“Do whatever he tells you” are the last words that we have from Jesus’ mother. They are simple yet profound words, and they apply to us today. We have God’s Word penned by the Prophets, Evangelists and Apostles. God’s Word is living and active. His words of Law and Gospel have the inherent power to convict us of our sin and engender in us faith in the Gospel. We would do well to remember Mary’s instructions.

“Now there were six stone water jars there for the Jewish rites of purification, each holding twenty or thirty gallons. Jesus said to the servants, ‘Fill the jars with water.’ And they filled them up to the brim. And he said to them, ‘Now draw some out and take it to the master of the feast.’ So they took it. When the master of the feast tasted the water now become wine, and did not know where it came from (though the servants who had drawn the water knew), the master of the feast called the bridegroom and said to him, ‘Everyone serves the good wine first, and when people have drunk freely, then the poor wine. But you have kept the good wine until now.’ This, the first of his signs, Jesus did at Cana in Galilee, and manifested his glory. And his disciples believed in him.” (John 2:6-11)

Ultimately, Jesus’ timing coincided with his mother’s request. Aware of the need, Jesus interrupted an otherwise perfectly good wedding to perform His first sign and manifest His glory. Consistent with the theme of fullness, Jesus told the servants to fill six stone water jars with water. So the servants “filled them up to the brim.” Jesus then turned the water into a superabundant quantity of high quality wine.

The characters in the story react very differently to the sign. The master of the feast looked right past the gift for the “real” story: Was the bridegroom holding out on his guests or was he merely ignorant of proper banquet protocol? The bridegroom, on the other hand, also looked past the gift, keeping silent to save face with the master. The master and the bridegroom were operating by the culture’s mode of honor and shame. However, God’s grace and truth do not fit the pattern of the world. Therefore, the master and the bridegroom received Jesus’ gift (of wine and preservation of their honor at the wedding) but did not acknowledge His grace or Him.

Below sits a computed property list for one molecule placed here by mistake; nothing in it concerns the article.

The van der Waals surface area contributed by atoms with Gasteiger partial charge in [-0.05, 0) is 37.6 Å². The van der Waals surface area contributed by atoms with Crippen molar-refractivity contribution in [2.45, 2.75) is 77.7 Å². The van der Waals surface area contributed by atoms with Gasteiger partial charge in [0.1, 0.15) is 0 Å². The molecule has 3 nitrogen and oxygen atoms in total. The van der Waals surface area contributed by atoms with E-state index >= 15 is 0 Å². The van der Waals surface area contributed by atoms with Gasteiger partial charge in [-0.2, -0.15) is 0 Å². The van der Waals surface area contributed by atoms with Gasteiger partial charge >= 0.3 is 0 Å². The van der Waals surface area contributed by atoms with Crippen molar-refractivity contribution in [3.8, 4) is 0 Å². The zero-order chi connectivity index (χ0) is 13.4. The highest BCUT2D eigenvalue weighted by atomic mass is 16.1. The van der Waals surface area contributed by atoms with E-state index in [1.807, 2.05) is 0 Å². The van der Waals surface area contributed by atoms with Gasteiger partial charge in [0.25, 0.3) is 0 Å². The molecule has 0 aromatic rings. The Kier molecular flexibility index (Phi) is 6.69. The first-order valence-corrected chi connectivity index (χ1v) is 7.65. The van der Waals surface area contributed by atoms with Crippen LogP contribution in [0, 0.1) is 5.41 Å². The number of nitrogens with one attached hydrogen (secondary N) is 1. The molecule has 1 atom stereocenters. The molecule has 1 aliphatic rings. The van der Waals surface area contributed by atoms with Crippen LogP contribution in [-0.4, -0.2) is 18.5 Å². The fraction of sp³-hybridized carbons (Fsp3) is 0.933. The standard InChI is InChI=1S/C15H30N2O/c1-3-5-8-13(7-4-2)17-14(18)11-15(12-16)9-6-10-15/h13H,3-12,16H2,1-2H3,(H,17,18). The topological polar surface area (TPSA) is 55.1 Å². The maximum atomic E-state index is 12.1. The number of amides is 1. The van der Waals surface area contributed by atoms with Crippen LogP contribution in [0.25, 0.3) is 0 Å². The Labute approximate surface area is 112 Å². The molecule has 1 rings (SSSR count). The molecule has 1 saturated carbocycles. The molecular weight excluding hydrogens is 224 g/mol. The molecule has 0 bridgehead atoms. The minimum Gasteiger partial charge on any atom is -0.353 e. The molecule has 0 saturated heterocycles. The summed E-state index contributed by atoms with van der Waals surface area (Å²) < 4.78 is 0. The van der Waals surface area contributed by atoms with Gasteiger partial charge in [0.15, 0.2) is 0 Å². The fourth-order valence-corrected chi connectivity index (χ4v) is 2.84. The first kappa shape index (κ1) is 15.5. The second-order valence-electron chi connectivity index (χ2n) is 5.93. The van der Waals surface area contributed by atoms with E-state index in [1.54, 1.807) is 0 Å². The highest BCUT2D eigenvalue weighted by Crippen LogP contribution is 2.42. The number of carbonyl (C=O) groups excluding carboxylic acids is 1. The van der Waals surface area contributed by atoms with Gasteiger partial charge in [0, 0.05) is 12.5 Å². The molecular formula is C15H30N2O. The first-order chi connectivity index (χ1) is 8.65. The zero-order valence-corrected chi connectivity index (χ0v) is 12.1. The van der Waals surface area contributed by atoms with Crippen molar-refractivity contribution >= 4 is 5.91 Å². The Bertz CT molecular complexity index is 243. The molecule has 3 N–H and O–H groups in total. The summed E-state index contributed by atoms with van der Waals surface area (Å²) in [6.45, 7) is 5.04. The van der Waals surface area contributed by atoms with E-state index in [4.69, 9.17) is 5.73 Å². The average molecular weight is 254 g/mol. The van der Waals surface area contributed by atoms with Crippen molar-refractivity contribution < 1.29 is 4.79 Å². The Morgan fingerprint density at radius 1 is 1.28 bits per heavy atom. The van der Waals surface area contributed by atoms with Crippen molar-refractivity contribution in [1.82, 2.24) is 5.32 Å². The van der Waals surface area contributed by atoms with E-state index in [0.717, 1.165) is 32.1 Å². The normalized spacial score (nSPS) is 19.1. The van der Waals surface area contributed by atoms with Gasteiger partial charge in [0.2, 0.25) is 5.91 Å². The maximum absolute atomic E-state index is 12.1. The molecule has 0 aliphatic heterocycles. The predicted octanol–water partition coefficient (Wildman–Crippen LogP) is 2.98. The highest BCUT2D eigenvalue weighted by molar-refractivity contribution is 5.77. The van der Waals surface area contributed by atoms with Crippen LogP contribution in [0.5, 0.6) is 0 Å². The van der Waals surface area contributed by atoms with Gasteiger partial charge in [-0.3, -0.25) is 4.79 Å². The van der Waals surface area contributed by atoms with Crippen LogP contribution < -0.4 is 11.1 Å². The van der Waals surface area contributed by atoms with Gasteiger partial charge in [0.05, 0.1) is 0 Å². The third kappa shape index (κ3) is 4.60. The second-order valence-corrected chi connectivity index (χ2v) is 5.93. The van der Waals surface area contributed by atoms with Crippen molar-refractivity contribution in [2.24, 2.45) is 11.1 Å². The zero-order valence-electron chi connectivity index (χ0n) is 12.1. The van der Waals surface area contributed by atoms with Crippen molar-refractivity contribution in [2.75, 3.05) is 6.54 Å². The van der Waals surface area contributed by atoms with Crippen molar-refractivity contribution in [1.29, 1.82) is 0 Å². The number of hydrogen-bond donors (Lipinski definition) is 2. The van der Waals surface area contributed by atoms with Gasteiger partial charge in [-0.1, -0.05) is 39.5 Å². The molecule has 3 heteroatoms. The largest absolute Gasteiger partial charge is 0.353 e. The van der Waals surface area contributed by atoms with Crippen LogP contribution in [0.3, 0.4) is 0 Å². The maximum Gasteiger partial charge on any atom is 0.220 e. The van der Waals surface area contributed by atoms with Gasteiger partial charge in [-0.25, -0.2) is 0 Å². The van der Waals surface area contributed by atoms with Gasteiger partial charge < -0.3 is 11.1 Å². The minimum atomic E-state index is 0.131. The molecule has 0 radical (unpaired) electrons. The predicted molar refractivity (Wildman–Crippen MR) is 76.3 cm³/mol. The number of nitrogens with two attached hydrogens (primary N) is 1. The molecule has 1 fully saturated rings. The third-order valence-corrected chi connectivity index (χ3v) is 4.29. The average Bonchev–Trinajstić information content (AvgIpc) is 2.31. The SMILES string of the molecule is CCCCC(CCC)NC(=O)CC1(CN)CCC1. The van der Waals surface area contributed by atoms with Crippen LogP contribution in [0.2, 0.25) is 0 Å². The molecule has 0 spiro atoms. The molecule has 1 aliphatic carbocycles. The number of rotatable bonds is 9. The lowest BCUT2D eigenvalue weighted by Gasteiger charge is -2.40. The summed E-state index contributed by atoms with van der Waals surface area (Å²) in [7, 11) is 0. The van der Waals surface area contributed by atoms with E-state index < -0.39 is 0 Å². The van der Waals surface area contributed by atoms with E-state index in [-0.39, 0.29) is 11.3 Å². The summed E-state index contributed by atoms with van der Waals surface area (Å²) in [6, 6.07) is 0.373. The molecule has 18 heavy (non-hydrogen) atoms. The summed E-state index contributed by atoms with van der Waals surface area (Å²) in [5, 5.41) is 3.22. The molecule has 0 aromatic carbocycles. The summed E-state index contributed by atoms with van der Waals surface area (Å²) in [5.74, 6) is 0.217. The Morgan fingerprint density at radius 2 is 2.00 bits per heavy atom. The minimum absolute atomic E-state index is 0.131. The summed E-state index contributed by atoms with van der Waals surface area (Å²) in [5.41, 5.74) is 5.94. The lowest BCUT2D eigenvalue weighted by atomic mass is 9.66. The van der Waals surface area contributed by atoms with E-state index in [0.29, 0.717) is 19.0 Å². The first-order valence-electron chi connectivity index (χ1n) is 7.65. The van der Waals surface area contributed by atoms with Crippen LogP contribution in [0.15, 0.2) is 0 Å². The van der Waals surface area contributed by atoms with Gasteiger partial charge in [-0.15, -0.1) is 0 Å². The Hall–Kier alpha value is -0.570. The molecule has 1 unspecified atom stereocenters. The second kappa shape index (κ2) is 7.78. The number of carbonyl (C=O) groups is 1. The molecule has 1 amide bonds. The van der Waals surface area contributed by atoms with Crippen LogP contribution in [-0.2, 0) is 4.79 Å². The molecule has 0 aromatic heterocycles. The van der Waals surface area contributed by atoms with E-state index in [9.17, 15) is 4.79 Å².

Jesus disciples, on the other hand were the recipients of the true miracle: his disciples believed in him.” The wine was the sign to be sure, but the real gift was faith in Jesus made in the disciples. Making faith reveals Christ’s glory. What Jesus says happens! Therefore, “Do whatever he tells you.” And, one last thing: it is okay to do it with chutzpah. Amen.

“ ‘What must we do, to be doing the works of God?’ Jesus answered them, ‘This is the work of God, that you believe in him whom he has sent.’ ” (John 6:28-29) Amen.

  5 Responses to “Jean’s Gospel: Chutzpah of Faith”

  1. Jean, Good article – Mary as a good Jewish mother (especially if she was from NY like my mother) would have much Chutzpah

    Back in my Baptist days I think we used to have this event on the Church calendar as the founding of the Welch’s Grape Juice Company 😉

  2. Jesus still listens to His mother.

  3. Thanks MLD.

    Hi Xenia.

    Thank you Michael for selecting a beautiful picture once again.

  4. Xenia,
    I am sure that he hears his mother – I don’t know that he listens to her in this context.

    He hears her as one of the multitude who cry out to Jesus – “They cried out with a loud voice, “O Sovereign Lord, holy and true, how long before you will judge and avenge our blood on those who dwell on the earth?” (Rev 6:10)

  5. chutzpah? … hmmm – could almost describe an innocent child…

 Leave a Reply

You may use these HTML tags and attributes: <a href="" title=""> <abbr title=""> <acronym title=""> <b> <blockquote cite=""> <cite> <code> <del datetime=""> <em> <i> <q cite=""> <s> <strike> <strong>